Skip to main content

Diasporic Dramaturgies

Diasporic Dramaturgies seeks to explore the different ways in which Blackness might manifest and be practiced across global diasporas, with specific reference to the context of dance and performance. Using a necessarily interdisciplinary lens, our explorations will move across and through Black studies; diasporic studies; visual arts, dance and performance practice; process philosophy; and performance studies to interrogate practices of Blackness and the ecologies of their performance. Building upon the Dramaturgical Ecologies research project (PI Angélique Willkie), Diasporic Dramaturgies initiates an interdepartmental, cross-faculty research group to evolve and expand this inquiry.

The group engages with the interrelation of the conceptual pillars of 'blackness' and 'dramaturgy', at the site of geography and the body. 'Blackness' (upper case B) entails the specific processes of embodiment and identification possessed by and imposed upon those of African or Afro-diasporic origin. As a decidedly anticolonial positioning, ‘blackness’ (lower case b) becomes a phenomenon that sits beyond ontologies. 'Dramaturgy' is the process of in-gathering the physical, material and creative elements of a performance work according to a logic that is itself emergent. Through the interrelation of these anchors, we seek to examine the ecologies of Black performance - their relation to place, and the nexus of circumstances that contribute to the embodiments that inform performative expressions of B/blackness.


Organizer

  • Angélique Willkie, Associate Professor, Department of Contemporary Dance (Faculty of Fine Arts)

Key questions:

  • How is B/blackness practiced across the multiplicities of its global diaspora?
  • What are the relationships to place embedded in the concept of the Black diasporic? How does the concept of the Black diasporic generate its own relationships to place?
  • What approaches might be engaged or developed that foster different practices of black dramaturgy, beyond Black identity
  • How does the ongoing legacy of settler colonialism position and call for particular modes of performance, embodiment and gesturality? What apositionalities exist - both articulated and in germ - to work across and against these particular regimes of embodiment and movement?

Group members

  • Erin Manning, Professor, Research Chair, Speculative Pragmatism, Art and Pedagogy (Faculty of Fine Arts)
  • Bradley Craig, Assistant Professor, Department of History (Faculty of Arts and Science)
  • VK Preston, Assistant Professor, Department of History (Faculty of Arts and Science)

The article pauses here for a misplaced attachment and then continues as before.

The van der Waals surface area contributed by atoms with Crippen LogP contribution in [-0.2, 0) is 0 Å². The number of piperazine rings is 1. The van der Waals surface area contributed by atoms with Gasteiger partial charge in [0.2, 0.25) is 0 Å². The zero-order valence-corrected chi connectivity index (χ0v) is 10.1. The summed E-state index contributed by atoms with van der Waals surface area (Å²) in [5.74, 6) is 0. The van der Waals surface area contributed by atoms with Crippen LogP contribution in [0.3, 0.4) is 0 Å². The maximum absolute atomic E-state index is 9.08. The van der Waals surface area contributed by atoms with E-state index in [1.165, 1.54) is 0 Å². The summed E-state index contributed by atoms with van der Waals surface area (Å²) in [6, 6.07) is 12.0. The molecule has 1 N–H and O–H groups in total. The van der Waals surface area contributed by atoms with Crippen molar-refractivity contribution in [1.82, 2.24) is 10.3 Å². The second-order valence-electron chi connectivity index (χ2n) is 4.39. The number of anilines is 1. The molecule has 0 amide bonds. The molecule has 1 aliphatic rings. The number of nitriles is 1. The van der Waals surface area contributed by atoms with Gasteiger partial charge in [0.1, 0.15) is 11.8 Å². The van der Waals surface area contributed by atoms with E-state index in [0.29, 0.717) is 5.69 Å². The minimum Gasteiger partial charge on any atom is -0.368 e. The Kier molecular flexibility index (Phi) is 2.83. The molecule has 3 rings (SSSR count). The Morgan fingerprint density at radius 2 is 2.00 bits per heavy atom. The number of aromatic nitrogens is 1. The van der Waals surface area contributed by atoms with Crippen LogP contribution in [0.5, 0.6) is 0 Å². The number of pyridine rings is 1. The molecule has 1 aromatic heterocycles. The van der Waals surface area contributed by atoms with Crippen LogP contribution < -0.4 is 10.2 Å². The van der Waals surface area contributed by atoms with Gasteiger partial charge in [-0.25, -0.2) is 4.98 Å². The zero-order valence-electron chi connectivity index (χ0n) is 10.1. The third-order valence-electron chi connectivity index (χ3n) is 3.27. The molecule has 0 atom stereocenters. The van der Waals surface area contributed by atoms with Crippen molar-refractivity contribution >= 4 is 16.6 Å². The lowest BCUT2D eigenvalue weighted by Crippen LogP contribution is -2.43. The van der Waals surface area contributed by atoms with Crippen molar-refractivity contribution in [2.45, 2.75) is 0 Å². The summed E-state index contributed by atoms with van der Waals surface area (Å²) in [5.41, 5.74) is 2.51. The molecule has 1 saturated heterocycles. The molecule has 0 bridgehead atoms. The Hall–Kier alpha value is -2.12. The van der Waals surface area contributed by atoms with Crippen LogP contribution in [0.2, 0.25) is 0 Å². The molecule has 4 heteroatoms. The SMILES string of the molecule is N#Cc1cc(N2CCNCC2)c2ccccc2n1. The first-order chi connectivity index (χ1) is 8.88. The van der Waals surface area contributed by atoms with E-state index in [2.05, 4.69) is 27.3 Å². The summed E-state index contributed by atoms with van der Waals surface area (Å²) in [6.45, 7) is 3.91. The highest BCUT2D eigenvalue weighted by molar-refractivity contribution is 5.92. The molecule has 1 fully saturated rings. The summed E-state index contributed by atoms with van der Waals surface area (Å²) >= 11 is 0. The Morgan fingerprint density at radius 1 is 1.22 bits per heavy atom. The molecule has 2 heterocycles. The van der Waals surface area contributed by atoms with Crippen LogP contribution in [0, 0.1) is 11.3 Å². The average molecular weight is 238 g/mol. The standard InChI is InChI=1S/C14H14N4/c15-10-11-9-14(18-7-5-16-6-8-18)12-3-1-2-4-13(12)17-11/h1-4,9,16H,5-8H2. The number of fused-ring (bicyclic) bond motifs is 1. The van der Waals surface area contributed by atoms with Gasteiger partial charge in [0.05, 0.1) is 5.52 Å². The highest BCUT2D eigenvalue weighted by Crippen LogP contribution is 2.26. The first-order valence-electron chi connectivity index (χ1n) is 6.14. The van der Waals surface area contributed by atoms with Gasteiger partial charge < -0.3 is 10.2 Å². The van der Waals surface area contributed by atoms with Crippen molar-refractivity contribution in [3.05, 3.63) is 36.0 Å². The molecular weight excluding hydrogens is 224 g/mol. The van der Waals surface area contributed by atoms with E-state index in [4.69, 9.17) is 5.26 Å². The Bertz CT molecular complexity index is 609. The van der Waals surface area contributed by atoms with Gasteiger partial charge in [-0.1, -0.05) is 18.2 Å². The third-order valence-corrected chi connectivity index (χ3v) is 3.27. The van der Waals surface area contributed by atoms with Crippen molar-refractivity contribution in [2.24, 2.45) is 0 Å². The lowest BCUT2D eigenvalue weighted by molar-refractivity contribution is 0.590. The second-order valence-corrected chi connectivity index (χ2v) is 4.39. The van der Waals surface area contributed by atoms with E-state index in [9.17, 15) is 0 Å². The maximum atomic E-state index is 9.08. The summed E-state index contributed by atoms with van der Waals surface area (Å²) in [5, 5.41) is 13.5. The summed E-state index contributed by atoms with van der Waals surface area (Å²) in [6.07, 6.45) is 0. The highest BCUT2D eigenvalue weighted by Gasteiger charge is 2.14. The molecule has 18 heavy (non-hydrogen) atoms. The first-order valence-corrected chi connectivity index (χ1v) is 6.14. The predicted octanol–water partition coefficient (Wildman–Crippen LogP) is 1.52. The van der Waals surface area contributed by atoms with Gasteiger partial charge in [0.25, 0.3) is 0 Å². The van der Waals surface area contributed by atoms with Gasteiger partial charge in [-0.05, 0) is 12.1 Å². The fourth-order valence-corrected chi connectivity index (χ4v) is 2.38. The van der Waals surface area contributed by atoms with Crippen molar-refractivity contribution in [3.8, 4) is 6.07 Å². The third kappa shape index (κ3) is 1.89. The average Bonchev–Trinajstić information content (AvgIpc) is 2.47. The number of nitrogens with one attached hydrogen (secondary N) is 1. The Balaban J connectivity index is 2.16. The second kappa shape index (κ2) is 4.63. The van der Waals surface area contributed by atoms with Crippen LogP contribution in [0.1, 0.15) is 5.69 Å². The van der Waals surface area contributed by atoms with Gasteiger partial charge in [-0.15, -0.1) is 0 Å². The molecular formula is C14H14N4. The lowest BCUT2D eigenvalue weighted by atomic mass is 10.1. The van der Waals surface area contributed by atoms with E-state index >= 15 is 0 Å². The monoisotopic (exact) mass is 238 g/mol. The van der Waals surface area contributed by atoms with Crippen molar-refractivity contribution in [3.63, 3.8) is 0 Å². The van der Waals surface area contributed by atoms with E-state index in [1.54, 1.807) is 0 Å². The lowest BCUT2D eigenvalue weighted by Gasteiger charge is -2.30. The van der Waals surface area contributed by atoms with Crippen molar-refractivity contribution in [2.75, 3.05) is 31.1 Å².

• Deanna Bowen, Assistant Professor, Studio Arts, (Faculty of Fine Arts)
  • MJ Thompson, Associate Professor, Art Education, (Faculty of Fine Arts)
  • Matthew-Robin Nye, PhD Humanities candidate
  • Dana Dugan, PhD Humanities student
  • Danielle Garrison, PhD Humanities student
  • Diane Roberts, PhD Humanities student
  • Vanessa Montesi, PhD candidate, Universidade de Lisboa, Centre for Comparative Studies (CEC).
  • Shaya Ishaq, Research Fellow, Milieux Institute for Arts, Culture, and Technology.
  • Kelann Currie-Williams, PhD Humanities student
  • Peng Hsu, PhD Humanities student
  • Carlos Eduardo Mello, PhD Humanities student (Student Coordinator)

Activities

1. Diasporic Dramaturgies Surveys
Event Details: Once per month, Diasporic Dramaturgies will meet in person (with a zoom component) to engage with canonical and contemporary scholarship in the fields of Black, performance, and diasporic studies. We will search for expression and definition of diasporic Blackness in gesture, memory, and archival trace, in texts by Paul Gilroy, Édouard Glissant, Stuart Hall, Joseph Roach, Dianna Taylor, Nadine George-Graves, Hortense Spillers, Trinh T. Minh-Ha, and others.

2. Ground Provisions, Colloquium Residency.
Date: December 14-17, 2022, time TBC

Event Details: The colloquium "Ground Provisions" is hosted by the Dramaturgical Ecologies research group, funded by the SSHRC Connections Grant Murmurations, and features keynote speaker Bayo Akomolafe (Nigeria/India). Invited guests are practitioners in dance and dance dramaturgy, Black studies scholars, and graduate students, representing a convergence from Canada, the United Kingdom and the United States. Faculty and students from the CISSC working group Diasporic Dramaturgies will be invited to participate, forming a respondent panel to witness, hold and carry the potential of the event’s proceedings to subsequent meetings of the reading group.

3. Closing Event and Keynote Speaker, April 2023 (details TBC)

Back to top

© Concordia University